Although his side slipped to a 3-2 loss in that match, the 33-year-old came away with almost entirely positive memories. After all, not only did he hit a significant personal milestone, Bosnia and Herzegovina's 3-1 victory against Iran ensured that Nigeria tied down a berth in the Round of 16. "Qualifying for the knockout phase was our first objective," the Super Eagles' captain told FIFA.com. "We're very happy because that hadn't happened to us since 1998. This time, we did it with pride, by finishing second and trying to win first place against Argentina."
They gave the South Americans a genuine scare too, though Yobo feels they could have done even more. "We're disappointed because we didn't play that game to win it from the very first minute," explained the Fenerbahce stopper, who spent the last six months on loan at Norwich City. "We thought a draw would be a good result, but in the second half we came out even stronger to try and win the match. That's what we should have done from the very first minute."
Lionel Messi's early strike showed up the flaw in their conservative game plan, but Yobo took plenty of encouragement from how the match subsequently played out. "I'm proud of our team and our reaction after we fell behind," he said. "We're happy to have qualified but disappointed not to have got a better result."
That in itself says much about the ambition in the Nigeria ranks, given that La Albiceleste boast a pair of World Cup titles and were able to bring a four-time FIFA Ballon d'Or winner to the party. "They're one of the best teams in the world and it was a huge test for us," added the former Everton stalwart, who hardly needed a second to think before naming the greatest forward he has faced in his long career. "Oh Messi – he's the best by far. I'd already played against him in 2010 and he caused us problems then, but we managed to stop him scoring. He's a really special player. You only have to look at how he made us suffer today."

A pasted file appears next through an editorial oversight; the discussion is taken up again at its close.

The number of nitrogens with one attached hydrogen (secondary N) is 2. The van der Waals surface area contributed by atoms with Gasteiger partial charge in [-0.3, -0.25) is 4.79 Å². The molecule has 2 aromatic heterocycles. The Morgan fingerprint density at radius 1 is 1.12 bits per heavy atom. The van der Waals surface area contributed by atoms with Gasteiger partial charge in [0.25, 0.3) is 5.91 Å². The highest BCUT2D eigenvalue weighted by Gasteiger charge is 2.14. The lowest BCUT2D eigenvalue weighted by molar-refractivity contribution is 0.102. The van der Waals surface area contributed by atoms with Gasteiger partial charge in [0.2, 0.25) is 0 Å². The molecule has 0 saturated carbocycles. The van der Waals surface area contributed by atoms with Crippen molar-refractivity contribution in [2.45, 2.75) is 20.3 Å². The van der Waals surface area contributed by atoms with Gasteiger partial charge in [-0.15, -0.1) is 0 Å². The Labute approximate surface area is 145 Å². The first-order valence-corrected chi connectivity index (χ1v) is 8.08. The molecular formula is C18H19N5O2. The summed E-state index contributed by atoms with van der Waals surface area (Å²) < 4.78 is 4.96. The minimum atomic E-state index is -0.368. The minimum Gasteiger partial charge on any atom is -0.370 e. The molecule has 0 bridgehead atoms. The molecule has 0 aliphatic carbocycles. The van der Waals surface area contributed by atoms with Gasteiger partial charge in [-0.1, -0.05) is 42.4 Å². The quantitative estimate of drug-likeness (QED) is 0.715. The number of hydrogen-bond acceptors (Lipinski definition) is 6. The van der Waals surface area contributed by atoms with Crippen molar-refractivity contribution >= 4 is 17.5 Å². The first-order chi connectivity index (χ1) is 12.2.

In truth, the Barcelona star was the one real difference between the teams in Porto Alegre, where Stephen Keshi's men proved that they have made tangible progress since their campaign got under way. "Lots of people said that we started off too timidly against Iran (0-0), but they were a solid team and we've improved since our first game," said Yobo. "Our third match was probably our best since the tournament began, even if it ended in defeat."
With 100 caps under his belt, the veteran is now able to adopt a more detached perspective on Nigeria's results, looking beyond the outcome for a more nuanced take on the performance. Even so, a study of their scorelines suggests that the Super Eagles have been resurgent since 2001. "I've played in this side for many years, so I've been able to see it evolve," Yobo noted, having previously graced the World Cup stage at Korea/Japan 2002. "We won the Africa Cup of Nations, booked our place in the World Cup without any trouble and now we've qualified for the second round. It's not often that I've experienced so many pieces of good news in a row. That shows you we're improving. This team is young, but it's growing fast and learning quickly. We're taking confidence from our campaign so that it can help us in our next match."
That takes the African champions to Brasilia for a meeting with France, where Yobo spent the 2001/02 season during a brief spell at Marseille. Like Argentina, Les Bleus are sure to provide another probing examination, particularly with Karim Benzema in such keen form. "We've just played against the best forward in the world, so we're ready to measure ourselves against anybody," said Yobo, before adding with a grin: "I don't see what we should be afraid of. I believe in this team, and I think we can do it."
Yobo will collect his 101st cap in that encounter, and understandably he hopes to go through his pre-match ritual a few more times yet on Brazilian soil. "If we don't win the next game, there won't be a 102nd cap and so on. But what if I can make it to 104 in Brazil?"